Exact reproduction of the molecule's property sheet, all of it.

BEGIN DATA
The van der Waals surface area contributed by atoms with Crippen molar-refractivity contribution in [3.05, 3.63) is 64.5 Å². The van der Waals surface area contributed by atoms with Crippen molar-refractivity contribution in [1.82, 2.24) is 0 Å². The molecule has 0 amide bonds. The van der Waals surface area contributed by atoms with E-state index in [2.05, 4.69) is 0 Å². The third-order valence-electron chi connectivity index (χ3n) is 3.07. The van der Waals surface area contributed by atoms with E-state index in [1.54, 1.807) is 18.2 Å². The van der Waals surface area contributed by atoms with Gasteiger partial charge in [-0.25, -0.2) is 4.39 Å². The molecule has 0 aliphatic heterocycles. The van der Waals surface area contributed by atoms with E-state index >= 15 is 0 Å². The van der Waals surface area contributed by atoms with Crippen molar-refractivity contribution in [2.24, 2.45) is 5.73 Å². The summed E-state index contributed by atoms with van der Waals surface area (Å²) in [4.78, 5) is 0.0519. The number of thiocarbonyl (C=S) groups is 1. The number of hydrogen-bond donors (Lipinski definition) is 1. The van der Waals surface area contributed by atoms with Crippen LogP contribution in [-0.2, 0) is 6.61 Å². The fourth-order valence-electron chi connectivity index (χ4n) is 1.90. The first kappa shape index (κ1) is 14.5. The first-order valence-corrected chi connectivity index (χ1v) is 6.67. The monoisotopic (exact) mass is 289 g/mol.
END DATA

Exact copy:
The van der Waals surface area contributed by atoms with Crippen molar-refractivity contribution in [3.05, 3.63) is 64.5 Å². The van der Waals surface area contributed by atoms with Crippen molar-refractivity contribution in [1.82, 2.24) is 0 Å². The molecule has 0 amide bonds. The van der Waals surface area contributed by atoms with E-state index in [2.05, 4.69) is 0 Å². The third-order valence-electron chi connectivity index (χ3n) is 3.07. The van der Waals surface area contributed by atoms with E-state index in [1.54, 1.807) is 18.2 Å². The van der Waals surface area contributed by atoms with Gasteiger partial charge in [-0.25, -0.2) is 4.39 Å². The molecule has 0 aliphatic heterocycles. The van der Waals surface area contributed by atoms with E-state index >= 15 is 0 Å². The van der Waals surface area contributed by atoms with Crippen molar-refractivity contribution in [2.24, 2.45) is 5.73 Å². The summed E-state index contributed by atoms with van der Waals surface area (Å²) in [4.78, 5) is 0.0519. The number of thiocarbonyl (C=S) groups is 1. The number of hydrogen-bond donors (Lipinski definition) is 1. The van der Waals surface area contributed by atoms with Crippen LogP contribution in [-0.2, 0) is 6.61 Å². The fourth-order valence-electron chi connectivity index (χ4n) is 1.90. The first kappa shape index (κ1) is 14.5. The first-order valence-corrected chi connectivity index (χ1v) is 6.67. The monoisotopic (exact) mass is 289 g/mol.